September 2018 Update
This update addresses the most significant cases and statutory changes since the previous update was published. Among the most significant recent developments are the following:
The California Supreme Court approved comprehensive revisions, including renumbering, of the California Rules of Professional Conduct, which will take effect November 1, 2018. The cites to those Rules have been updated to refer to both the existing and the new numbering. See §§1.2, 1.16D, 1.18, 1.24–1.27, 9.64,
In Glaviano v Sacramento City Unified Sch. Dist. (2018) 22 CA5th 744, a noncondemnation case interpreting Educ C §44944 (providing recovery for “reasonable attorney’s fees incurred”), the court ruled that in the absence of the modifier “actually” the trial court is not limited to fees actually charged; instead, it should use the lodestar method to calculate the fee award (reasonable hours spent multiplied by reasonable hourly rate). See §1.18.
In Scher v Burke (2017) 3 C5th 136, the California Supreme Court refused to limit CC §1009(b)’s restriction on implied dedication to coastal lands when a private party sought use of a roadway for nonrecreational vehicle access through a neighbor’s inland property. Moreover, the court ruled that the statute bars all public use, not just recreational use, from ripening into implied public dedication. See §§2.10, 4.84.
In Dryden Oaks, LLC v San Diego Reg’l Airport Auth. (2017) 16 CA5th 383, a lawsuit against a county regional airport authority regarding adoption of an airport land use plan restricting use of certain land, but not naming the city that held the final decision authority over any development of the land, was properly dismissed on a summary judgment motion. The court found that the airport authority simply adopted compatibility plans for lands adjacent to the airport, and the city retained the power to allow development of affected properties. See §§4.8, 13.3D, 15.17, 16.11, 17.8.
Effective May 2017, CACI 3511B provides a jury instruction on temporary severance damages. The instruction calls for a specification of reasons alleged for the damage due to the condemnor’s construction activities, and it provides as an example “reduced business because construction made access to owner’s business more difficult.” See §5.26.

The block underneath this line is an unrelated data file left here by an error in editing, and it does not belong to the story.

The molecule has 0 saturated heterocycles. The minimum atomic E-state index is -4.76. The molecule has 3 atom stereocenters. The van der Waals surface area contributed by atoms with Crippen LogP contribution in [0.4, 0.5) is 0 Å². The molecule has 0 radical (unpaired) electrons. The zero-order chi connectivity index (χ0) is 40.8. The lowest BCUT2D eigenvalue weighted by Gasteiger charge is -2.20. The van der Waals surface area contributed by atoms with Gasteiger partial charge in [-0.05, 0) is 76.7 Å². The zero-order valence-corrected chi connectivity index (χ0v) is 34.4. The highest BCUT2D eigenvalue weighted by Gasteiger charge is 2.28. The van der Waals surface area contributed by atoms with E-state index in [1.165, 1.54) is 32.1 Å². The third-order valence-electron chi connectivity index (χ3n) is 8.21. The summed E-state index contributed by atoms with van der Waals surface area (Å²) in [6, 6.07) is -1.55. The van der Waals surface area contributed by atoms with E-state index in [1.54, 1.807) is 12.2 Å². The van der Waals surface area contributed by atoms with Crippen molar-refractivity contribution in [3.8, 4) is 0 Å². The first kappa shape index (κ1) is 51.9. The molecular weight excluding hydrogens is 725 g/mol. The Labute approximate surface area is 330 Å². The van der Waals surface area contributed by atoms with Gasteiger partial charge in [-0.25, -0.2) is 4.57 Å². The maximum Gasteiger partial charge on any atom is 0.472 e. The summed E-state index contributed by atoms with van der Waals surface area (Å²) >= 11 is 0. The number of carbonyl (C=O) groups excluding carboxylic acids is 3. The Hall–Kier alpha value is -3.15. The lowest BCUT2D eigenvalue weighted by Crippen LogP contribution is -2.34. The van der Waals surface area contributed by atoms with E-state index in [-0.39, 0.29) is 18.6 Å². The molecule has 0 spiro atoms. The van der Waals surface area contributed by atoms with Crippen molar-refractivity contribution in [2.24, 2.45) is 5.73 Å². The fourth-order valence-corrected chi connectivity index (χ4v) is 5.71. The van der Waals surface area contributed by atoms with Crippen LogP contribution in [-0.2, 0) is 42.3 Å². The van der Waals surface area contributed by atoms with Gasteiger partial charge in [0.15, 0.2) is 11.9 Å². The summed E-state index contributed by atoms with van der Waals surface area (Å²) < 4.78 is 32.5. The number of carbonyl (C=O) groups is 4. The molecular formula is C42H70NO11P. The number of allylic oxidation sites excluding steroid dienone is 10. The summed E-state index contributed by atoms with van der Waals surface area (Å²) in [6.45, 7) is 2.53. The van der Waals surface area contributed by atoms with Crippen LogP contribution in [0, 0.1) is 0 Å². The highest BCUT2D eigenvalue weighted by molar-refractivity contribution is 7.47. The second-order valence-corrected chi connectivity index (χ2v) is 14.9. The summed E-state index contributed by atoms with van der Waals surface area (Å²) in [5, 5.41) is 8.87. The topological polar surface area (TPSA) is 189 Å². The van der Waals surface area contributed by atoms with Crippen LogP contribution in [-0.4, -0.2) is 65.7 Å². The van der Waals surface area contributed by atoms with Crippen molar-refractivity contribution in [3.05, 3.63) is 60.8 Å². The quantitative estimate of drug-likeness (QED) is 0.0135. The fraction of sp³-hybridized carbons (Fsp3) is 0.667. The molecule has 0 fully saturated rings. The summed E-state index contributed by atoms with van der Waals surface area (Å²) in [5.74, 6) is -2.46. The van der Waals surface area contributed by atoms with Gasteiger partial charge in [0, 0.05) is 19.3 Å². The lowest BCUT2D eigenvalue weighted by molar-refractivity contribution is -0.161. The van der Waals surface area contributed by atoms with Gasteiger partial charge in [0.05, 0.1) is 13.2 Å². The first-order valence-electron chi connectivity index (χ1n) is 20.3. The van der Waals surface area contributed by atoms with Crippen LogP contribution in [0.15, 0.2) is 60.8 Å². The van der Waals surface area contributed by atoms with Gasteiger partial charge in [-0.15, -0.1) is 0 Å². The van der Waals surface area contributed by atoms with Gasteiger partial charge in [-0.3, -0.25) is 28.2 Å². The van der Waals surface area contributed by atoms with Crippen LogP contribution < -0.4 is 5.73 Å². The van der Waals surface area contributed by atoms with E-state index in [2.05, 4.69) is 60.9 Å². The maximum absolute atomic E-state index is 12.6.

In Medical Acquisition Co. v Superior Court (2018) 19 CA5th 313, the court ruled that an undertaking may be required when a deposit, pending appeal, is increased postjudgment based on the verdict, because the condemnor has an interest in the deposit. See §§8.41, 10.23.
In Weiss v People ex rel Dep’t of Transp. (review granted June 13, 2018, S248141; superseded opinion at 20 CA5th 1156) the court ruled that a CCP §1260.040 motion does not authorize a pretrial determination of liability; such a determination is beyond the scope of the statute, which is limited to resolving issues arising out of exchange of valuation data. See §§9.49, §17.8.
Chapter 12 (Income Tax Consequences of Condemnation Awards) has been updated to reflect the Tax Cuts and Jobs Act (Pub L 115–97), enacted in 2017, and it includes other updating revisions.
In Sierra Palms Homeowners Ass’n v Metro Gold Line Foothill Extension Constr. Auth. (2018) 19 CA5th 1127, the court ruled that CC §5980 provides homeowner associations the standing to sue for property damage to common areas or to a qualifying separate interest that the association is required to maintain; the association has standing in a representative capacity to the owners. See §§13.3A, .
The inverse condemnation case of Mercury Cas. Co. v City of Pasadena (2017) 14 CA5th 917 involved a large tree, planted in a city-owned parkway along a street and adjacent to a private residence, that fell across the house in a severe wind storm. The city was not liable, because there was no evidence showing the tree was planted as part of a public improvement “deliberately designed and constructed” to serve a public purpose. There was no evidence as to who planted the tree, or why, although it was on public property and the city provided periodic inspection and maintenance. See §§13.3B, 14.13A.
In Citizens for Odor Nuisance Abatement v City of San Diego (2017) 8 CA5th 350, the city was not liable on a claim of public nuisance for noxious odors from sea lion waste, because the evidence presented showed the construction of a fence surrounding a cove had not caused the sea lions to congregate in the area and the city did not neglect to take action, although the method selected had not remedied the problem. See §§13.3C–13.3D, 13.7C.
In another nuisance and inverse action, Williams v Moulton Niguel Water Dist. (2018) 22 CA5th 1198, the court ruled that the introduction of a disinfectant chemical into the water supply, alleged to create pinholes in copper pipes of residential customers, was an action immune from liability under CC §3482 because it was authorized by statute. See §§13.3C, 13.7C–13.7D.
In Surfrider Found. v Martins Beach 1, LLC (2017) 14 CA5th 238, the court observed that an injunction, issued to maintain public access pending a final decision by the California Coastal Commission, intrudes on the owner’s rights to exclude others, but held the injunction was not a per se taking, because of its temporary nature. See §§13.3C, 15.20–15.21. NOTE: The California Supreme Court denied review in Surfrider (S244410, Oct. 25, 2017), but a petition for certiorari was filed with the U.S. Supreme Court on Feb. 22, 2018.